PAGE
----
Audra Simpson. Mohawk Interruptus: Political Life across the Borders of Settler States. 280pp., 4 illus., app., notes, refs., index. Durham: Duke University Press, 2014. $89.95 (cloth), $24.95 (paperback)
Audra Simpson’s Mohawk Interruptus: Political Life across the Borders of the Settler States (2014) explores the complexities of Mohawk sovereignty along the U.S.-Canadian border offering critical insights into the fraught past and present relationships between Indigenous and settler societies. Focusing on Kahnawà:ke, a Mohawk Indian reserve located in present-day Canada with ties to the Iroquois Confederacy whose territories interrupt the current settler-colonial nation-state border, Simpson begins her inquiry with three interdigitating claims that reemerge throughout the book. First, Simpson challenges readers to see that a sovereign entity can exist within another (10). This “nested” conception of sovereignty compels us to recognize that when Indigenous political orders prevail in the present, they do so, seemingly paradoxically, “within and apart from settler governance” (11). Second, Simpson offers a critique of the dominant and narrow politics of recognition that confines Indigenous peoples and their rights to essentialized and discernable forms of cultural difference (11, 20). Throughout the book, we see cases in which Mohawk peoples “refuse” this paradigm and the inherent power asymmetries that it works to reproduce and naturalize.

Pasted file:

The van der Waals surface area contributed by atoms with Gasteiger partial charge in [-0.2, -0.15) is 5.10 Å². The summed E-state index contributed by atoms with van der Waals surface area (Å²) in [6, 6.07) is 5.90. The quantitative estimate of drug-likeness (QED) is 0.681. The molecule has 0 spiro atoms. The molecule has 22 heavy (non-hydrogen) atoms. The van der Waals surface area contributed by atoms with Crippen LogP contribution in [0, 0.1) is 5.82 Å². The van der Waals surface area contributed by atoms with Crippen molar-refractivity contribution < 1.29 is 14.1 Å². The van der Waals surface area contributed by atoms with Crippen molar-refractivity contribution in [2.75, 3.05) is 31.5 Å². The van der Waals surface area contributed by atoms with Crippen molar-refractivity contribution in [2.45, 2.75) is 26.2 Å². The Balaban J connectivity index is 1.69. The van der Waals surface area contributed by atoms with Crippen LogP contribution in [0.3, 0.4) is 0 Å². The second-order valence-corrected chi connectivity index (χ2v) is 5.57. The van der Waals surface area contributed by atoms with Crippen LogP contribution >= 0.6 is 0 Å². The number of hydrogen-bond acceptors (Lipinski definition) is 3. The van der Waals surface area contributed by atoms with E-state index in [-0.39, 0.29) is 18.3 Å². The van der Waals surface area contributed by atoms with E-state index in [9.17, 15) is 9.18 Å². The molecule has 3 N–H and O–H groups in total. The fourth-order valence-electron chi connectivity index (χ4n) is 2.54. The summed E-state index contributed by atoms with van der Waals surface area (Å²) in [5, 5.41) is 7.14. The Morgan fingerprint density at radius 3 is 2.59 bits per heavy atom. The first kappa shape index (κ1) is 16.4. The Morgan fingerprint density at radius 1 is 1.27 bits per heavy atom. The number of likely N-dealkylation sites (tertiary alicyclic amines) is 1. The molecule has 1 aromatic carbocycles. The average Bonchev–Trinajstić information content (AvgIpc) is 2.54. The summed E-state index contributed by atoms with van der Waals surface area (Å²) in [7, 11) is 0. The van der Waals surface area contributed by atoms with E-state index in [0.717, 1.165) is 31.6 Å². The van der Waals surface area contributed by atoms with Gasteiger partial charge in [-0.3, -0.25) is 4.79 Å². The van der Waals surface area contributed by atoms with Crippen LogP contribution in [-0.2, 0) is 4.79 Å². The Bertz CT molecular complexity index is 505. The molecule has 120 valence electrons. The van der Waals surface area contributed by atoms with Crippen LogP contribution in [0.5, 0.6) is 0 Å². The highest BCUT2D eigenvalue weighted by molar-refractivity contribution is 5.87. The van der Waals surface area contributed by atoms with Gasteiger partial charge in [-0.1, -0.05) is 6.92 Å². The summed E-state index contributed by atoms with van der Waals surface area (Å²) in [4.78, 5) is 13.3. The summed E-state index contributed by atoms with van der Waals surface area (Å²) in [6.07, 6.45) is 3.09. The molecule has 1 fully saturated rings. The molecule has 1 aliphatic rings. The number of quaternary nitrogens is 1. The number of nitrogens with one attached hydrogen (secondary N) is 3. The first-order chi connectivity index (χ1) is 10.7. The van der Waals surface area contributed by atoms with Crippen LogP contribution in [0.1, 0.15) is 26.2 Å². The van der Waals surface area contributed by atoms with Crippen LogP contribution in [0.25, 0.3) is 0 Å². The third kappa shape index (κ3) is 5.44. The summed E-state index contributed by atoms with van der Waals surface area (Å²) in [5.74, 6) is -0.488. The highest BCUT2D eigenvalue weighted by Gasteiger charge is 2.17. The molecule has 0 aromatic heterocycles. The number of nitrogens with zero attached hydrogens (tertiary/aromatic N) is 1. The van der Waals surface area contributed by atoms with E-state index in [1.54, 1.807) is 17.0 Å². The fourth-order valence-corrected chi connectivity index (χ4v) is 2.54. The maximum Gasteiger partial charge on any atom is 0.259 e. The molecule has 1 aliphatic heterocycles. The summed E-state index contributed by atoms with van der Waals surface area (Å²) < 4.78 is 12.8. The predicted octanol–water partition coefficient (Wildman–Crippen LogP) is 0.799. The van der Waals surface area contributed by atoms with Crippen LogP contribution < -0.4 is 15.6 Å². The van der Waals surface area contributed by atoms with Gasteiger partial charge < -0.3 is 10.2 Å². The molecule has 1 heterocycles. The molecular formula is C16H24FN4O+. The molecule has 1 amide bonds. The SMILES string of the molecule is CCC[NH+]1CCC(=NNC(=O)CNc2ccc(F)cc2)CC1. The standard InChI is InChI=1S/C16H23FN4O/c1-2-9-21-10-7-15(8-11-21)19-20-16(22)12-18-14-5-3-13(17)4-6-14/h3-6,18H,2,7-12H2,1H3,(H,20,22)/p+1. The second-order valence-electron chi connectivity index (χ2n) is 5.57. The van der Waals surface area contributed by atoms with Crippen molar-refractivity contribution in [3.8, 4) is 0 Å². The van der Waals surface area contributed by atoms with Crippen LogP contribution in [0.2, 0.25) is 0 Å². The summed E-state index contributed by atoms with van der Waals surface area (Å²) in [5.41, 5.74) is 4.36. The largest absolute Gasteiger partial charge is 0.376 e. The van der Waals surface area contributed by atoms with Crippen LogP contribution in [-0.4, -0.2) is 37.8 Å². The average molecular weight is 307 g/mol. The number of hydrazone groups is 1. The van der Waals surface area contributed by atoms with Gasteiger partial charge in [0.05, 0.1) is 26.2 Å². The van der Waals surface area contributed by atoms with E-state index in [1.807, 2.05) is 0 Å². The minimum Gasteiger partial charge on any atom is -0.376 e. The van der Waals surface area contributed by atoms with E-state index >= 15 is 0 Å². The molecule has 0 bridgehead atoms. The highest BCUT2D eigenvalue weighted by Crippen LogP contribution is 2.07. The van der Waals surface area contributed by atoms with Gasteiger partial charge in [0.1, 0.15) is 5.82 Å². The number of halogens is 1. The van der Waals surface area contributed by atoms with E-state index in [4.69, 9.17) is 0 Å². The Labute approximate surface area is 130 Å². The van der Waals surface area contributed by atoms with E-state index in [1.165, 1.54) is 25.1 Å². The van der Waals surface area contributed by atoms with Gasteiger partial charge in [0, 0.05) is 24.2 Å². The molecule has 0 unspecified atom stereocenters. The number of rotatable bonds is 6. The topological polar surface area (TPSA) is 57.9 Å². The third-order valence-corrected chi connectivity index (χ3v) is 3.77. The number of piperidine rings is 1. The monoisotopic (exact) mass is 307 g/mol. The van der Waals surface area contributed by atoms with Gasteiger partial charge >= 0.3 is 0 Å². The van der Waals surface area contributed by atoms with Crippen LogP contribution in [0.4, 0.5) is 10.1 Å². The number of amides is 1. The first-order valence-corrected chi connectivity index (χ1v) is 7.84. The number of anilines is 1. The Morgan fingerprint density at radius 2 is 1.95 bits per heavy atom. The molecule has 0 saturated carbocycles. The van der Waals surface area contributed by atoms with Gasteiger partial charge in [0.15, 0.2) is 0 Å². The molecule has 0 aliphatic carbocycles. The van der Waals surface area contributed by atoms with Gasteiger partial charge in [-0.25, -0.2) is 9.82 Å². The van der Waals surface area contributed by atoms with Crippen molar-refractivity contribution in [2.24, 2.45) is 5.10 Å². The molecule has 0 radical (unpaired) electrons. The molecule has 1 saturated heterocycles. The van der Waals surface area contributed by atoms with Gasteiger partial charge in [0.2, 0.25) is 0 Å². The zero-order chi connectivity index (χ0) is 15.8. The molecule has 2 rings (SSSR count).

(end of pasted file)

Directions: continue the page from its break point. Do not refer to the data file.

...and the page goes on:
Importantly, refusal has multiple meanings in Mohawk Interruptus, which leads to Simpson’s third claim. Just as refusal points to the everyday acts of Indigenous peoples, refusal also refers to a scholarly mode of inquiry and analysis. This “ethnographic refusal,” Simpson explains, is an anthropological methodology that “acknowledges the asymmetrical power relations that inform the research and writing about native lives and politics” and in turn refuses to write in a way that might compromise hard won and always precarious tribal sovereignty (104-105). In the processing of fleshing out these three claims, Simpson moves through equally challenging, intertwined discussions of settler colonialism, the history of anthropology, borders, and membership.